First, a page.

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What Is Northern Pass? Northern Pass is a proposal to run 192 miles of new power lines from Canada, through northern New Hampshire, south to Concord, and then eastward to Deerfield. The project is a collaboration between Eversource (previously known as Public Service of New Hampshire) and Hydro-Quebec, which is owned by the provincial government of Quebec. The utilities say the $1.6 billion Northern Pass project would transport 1,090 megawatts of electricity from Quebec – which derives more than 90 percent of its power from hydroelectric dams – to the New England power grid.The ControversyNorthern Pass has proved an incredibly controversial issue in New Hampshire, especially in the North CountryThe project has generated considerable controversy from the beginning. Despite its statewide impacts, many of the projects most dedicated opponents come from the sparsely-populated and heavily forested North Country.Eversource says the new lines would bring jobs and tax revenue to this struggling part of the state. But opponents of the project say it would mean only temporary jobs for residents when it's under construction. They also say it will deface New Hampshire's forestland, hurting tourism and lowering property values. Depending on the location, developers say the project's towers will range from 85 to 135 feet tall.Polls have consistently found the public remains sharply divided on this issue.Some critics have pushed for the entire project to be buried. Politicians ranging from Sen. Maggie Hassan to former Sen. Kelly Ayotte to 2012 GOP presidential candidate Newt Gingrich have floated this move as having the potential to soften opposition. Eversource maintains this would be too expensive, and would effectively make the project impossible to pursue. The Route: Real Estate Chess Plays Out In The North Country Northern Pass and its opponents have been fighting over control of land along potential routesNorthern Pass has considered a number of routes for the project, but has publicly announced three. The first, unveiled in 2011, faced major backlash from North Country residents and environmental groups. Over the next couple of years, the project and its primary opponent the Society for the Protection of New Hampshire Forests played a prolonged chess match over parcels of North Country land. Northern Pass ultimately spent more than $40 million purchasing acres of undeveloped land in the North Country. Meanwhile, the Forest Society undertook an aggressive fundraising campaign and sought a slew of conservation easements to block potential routes.This maneuvering narrowed the options for Northern Pass. One lingering possibility was exercising eminent domain. Northern Pass publicly stated it was not interested in pursuing eminent domain. But in 2012, in response to strong statewide opposition, the Legislature closed the option altogether, outlawing the practice except in cases where a new transmission line was needed to maintain the reliability of the electric system.By the spring of 2013, Northern Pass opponents believed the project was essentially "cornered" into trying to route the power line through a large conservation easement, called the Connecticut Lakes Headwaters. The governor at that time, Democrat Maggie Hassan, said she opposed such a move on the part of Northern Pass.Second Time Around: Northern Pass Announces Alternative RouteIn June of 2013, Northern Pass unveiled its second proposed route. Abandoning its previous strategy (and $40 million in land purchases) altogether, the project proposed building along existing state and local North Country roadways in Clarksville and Stewartstown. In a nod to project opponents, Northern Pass also said it will bury 7.5 miles of line in Stewartstown, Clarksville, and under the Connecticut River. That raised the price tag on the project from $1.2 billion as initially proposed to about $1.4 billion. While opponents said this move was progress, many – including the Forest Society – maintained that Northern Pass should be able to bury all 180 miles of power lines.Final Route: Burial through the White Mountains0000017a-15d9-d736-a57f-17ff8a620000 After years of continued opposition, Northern Pass made its final concession to critics. It downsized the powerline from an initial proposal of 1,200 megawatts to 1,090 to take advantage of a new technology, known as HVDC lite. This move made it more economical to bury portions of the line, and Eversource said it was now willing to bury 52 additional miles of the project. The new route would be alongside state roadways as the project passed through the White Mountain National Forest.While the governor called the change “an important improvement,” she also said “further improvements” to the project should be made. The partial burial did not placate the project’s fiercest opponents, but some speculated that it would help the project clear one significant hurdle: whether it would get approval to use public lands from the top official at the White Mountain National Forest. The move pushed the estimated price tag up again, to $1.6 billion, now for a project that would deliver less power.With its new route in hand, project officials filed to build the project in October of 2015.Before the Site Evaluation CommitteeThe application to state officials was likely the longest and most complicated in the state’s history, and 161 individuals, interest groups, and municipalities asked to be allowed to participate in the process to evaluate the merits of the project.Given the size and complexity of the project, many of the interveners pushed for a longer review than the standard one year that state law dictates. In May of 2016, those groups got their wish, and the decision was pushed back 9 months. The final deadline was set for September of 2017. However, once the proceeding got under way, it was clear that even this delay would not allow time to hear from all of the witnesses called by the various interveners. Early in September of 2017 it was delayed again, with a final decision set for February 2018.DeniedOn February 1st, 2018, the New Hampshire Site Evaluation Committee voted unanimously to deny the permit for Northern Pass, a decision that triggered an appeals process that was taken up by the New Hampshire Supreme Court in late 2018.In May of 2019, the court heard orgal arguments on the appeal.On July 19, 2019, the court issued its ruling. In a unanimous decision, the SEC's rejection of the project was upheld, likely marking the end of Northern Pass as it was proposed.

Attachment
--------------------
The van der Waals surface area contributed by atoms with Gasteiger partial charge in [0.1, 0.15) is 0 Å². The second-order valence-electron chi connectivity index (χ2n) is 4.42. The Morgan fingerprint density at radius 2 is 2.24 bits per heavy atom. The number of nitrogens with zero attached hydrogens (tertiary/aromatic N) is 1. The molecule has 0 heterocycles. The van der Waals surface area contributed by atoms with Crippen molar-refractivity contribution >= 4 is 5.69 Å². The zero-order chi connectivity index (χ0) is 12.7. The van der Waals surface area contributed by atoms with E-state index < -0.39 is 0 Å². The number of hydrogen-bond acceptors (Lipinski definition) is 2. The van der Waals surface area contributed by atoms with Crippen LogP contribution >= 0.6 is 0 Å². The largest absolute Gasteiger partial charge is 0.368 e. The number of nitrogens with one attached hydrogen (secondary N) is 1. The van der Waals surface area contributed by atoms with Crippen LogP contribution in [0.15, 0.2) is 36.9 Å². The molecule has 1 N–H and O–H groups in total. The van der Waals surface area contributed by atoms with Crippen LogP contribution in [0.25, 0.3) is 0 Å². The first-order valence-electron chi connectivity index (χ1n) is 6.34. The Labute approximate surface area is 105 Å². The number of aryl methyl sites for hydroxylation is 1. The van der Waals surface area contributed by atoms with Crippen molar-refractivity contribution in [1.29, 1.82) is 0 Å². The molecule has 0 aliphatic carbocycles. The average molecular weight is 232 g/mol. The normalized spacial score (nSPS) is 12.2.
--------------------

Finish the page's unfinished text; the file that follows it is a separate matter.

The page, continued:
A Shifting Baseline: Would We 'Get Used' To Northern Pass?